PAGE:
After making Blackboards in Kurdistan, twenty-three-year-old Iranian film-maker Samira Makhmalbaf has chosen post-Taliban Afghanistan as the setting of her third feature, the winner of the 2003 Cannes Grand Jury Prize. The film tells the story of Noqreh, a young woman who wants to be president of her country. Unbeknown to her fanatically religious father she attends a new school for girls. However, even there, Noqreh’s ambitions are initially met with laughter. Undeterred, she sets out to find out more, asking everybody she meets how the leaders of their countries came to power.
This leads to many humorous moments, but Noqreh’s naíÂ¯ve attitude is also a way to prod and question political and social structures and to explore the complex reality of Afghanistan today. The film does not demonise anyone, not even Taliban followers. Fundamentalist old men are playfully mocked, and Noqreh’s father is portrayed as a bewildered man rather than as a tyrannical monster.
The non-professional actors add authenticity to a film that gives a voice to the Afghan people, and it is worth seeing if only for the non-Western perspective it offers on the country. The sight of Kabul in ruins is chilling and the overall picture is that of a country plunged in chaos and confusion, with no hope of a better future any time soon. Describing the harsh realities of life in Afghanistan, the film remains admirably unsentimental.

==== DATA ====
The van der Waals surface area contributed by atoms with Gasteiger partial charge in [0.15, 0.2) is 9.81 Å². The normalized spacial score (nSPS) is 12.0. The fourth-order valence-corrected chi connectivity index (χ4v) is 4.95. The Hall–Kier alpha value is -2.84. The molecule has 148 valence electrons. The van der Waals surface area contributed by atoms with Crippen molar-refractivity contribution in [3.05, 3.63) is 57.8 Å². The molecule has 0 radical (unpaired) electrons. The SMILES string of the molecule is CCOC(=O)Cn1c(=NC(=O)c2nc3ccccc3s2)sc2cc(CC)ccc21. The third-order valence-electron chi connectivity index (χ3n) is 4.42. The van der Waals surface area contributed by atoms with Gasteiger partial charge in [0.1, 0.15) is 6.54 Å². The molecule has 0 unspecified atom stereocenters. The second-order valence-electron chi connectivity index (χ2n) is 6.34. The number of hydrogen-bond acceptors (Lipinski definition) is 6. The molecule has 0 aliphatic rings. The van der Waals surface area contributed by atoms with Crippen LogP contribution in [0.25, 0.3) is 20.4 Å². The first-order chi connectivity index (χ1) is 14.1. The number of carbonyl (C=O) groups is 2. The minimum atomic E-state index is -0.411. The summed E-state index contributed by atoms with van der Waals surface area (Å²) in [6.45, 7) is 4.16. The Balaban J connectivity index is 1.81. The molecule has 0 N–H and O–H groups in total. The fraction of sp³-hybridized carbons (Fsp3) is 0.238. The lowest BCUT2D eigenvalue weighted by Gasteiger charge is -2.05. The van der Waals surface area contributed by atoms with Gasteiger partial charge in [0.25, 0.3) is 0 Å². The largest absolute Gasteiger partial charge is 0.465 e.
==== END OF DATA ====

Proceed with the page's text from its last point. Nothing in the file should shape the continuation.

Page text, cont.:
A slow-paced, elegant meandering through places and ideas, the film takes its title from a Garcia Lorca poem about the death of a matador, and the line recurs throughout the film, imbuing it with dreamy mystery. A beguiling mix of realism and poetry, of humour, hope, beauty and despair, At Five in the Afternoon is a deeply affecting work, highly rewarding both visually and emotionally.